Norway’s largest pension fund divests millions from companies operating in Israeli settlements

Norway’s largest pension fund divests millions from companies operating in Israeli settlements
Norway’s largest pension fund divested millions from businesses deemed complicit by the United Nations in servicing and equipping illegal Israeli settlements in Occupied Palestinian Territories.
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All 16 companies the Norwegian pension fund will divest from appear on a list published by the UN of businesses complicit in violating the human rights of Palestinians [Getty]

Norway’s largest pension fund said it has divested itself of 16 companies that operate in Israeli settlements in the occupied West Bank.

Oslo-based KLP, which manages more than 300 billion kroner ($35 billion), said that after attempting to talk with the companies, it sold shares and bonds valued at 275 million kroner ($32 million).

"There is an unacceptable risk that the excluded companies will contribute to the violation of human rights in war and conflict situations through their connection to the Israeli settlements in the occupied West Bank," senior analyst Kiran Aziz said in a statement on Monday.

All 16 companies appeared on a list published by the United Nations last year of 112 companies it said were complicit in violating the human rights of Palestinians by operating in the occupied West Bank.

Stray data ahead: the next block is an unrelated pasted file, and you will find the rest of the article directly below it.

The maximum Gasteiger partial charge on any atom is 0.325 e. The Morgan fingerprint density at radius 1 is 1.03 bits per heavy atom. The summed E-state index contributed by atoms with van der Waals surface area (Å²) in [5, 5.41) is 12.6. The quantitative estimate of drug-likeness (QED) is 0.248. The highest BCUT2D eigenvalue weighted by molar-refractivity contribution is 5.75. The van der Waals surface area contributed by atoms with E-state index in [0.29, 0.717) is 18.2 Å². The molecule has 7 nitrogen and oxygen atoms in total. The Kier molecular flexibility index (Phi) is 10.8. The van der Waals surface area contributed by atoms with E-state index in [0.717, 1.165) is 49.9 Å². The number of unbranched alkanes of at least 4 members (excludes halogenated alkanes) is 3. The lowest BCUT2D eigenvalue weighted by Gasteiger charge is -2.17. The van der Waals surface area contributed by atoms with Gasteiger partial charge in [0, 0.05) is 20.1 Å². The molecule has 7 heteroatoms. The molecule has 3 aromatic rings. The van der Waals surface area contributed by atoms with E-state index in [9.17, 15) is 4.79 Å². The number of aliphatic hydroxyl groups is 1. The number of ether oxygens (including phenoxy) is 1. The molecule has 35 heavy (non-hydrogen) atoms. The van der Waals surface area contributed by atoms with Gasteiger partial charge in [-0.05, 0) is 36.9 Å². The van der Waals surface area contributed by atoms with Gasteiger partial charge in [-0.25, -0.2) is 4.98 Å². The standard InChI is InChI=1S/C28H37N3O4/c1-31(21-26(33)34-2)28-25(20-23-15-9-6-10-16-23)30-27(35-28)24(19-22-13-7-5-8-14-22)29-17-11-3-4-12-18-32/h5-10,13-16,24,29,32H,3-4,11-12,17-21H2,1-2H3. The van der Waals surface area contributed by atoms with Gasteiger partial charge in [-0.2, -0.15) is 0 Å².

As of June 2021, KLP won't do business with companies including those in banking, construction, infrastructure and telecommunications in the occupied West Bank. Among them are Motorola Solutions and French power and transportation company Alstom SA. Messages seeking comment were left with both companies.

Aziz said banks are on the list because they finance housing construction and contribute to the development, expansion or maintenance of the settlements, and construction companies because of their deliveries of materials and infrastructure. 

The exclusion of the telecommunications companies is because communication services are considered basic infrastructure for modern societies.

"The companies have a responsibility to respect and protect human rights in all countries in which they operate, regardless of whether the state itself respects these rights," Aziz said in the statement. "Conflict can involve a particularly high risk of human rights violations."

There was no immediate Israeli reaction, but Israel has critiqued the UN list as biased and even antisemitic.

Last month, KLP excluded Myanmar-linked company AdaniPorts and SpecialEconomicZone on the basis of their affiliation with Myanmar’s military breach of the fund’s responsible investment policy. 

Two years ago, it excluded British security company G4S from investments, saying the group was operating in countries such as Qatar and the United Arab Emirates where there is a risk of violating international labour norms.

Aziz said KLP had contacted the affected companies to create a dialogue but that did not yield results. 

Only Alstom was willing to meet, but maintained that its activity in the occupied territories does not contribute to violations of international law, Aziz said.

Israel captured the West Bank along with east Jerusalem and the Gaza Strip in the 1967 war. 

Today, some 500,000 Israeli Jews live in West Bank settlements, in addition to roughly 200,000 settlers in East Jerusalem.

The Palestinians claim all three territories for a future independent state. The international community widely considers the settlements illegal and obstacles to peace.

KLP did not take a position on Israeli settlements in East Jerusalem.

Israel annexed the area after the 1967 war and considers it part of its capital, but the annexation is not internationally recognised. 

Israel withdrew from Gaza in 2005.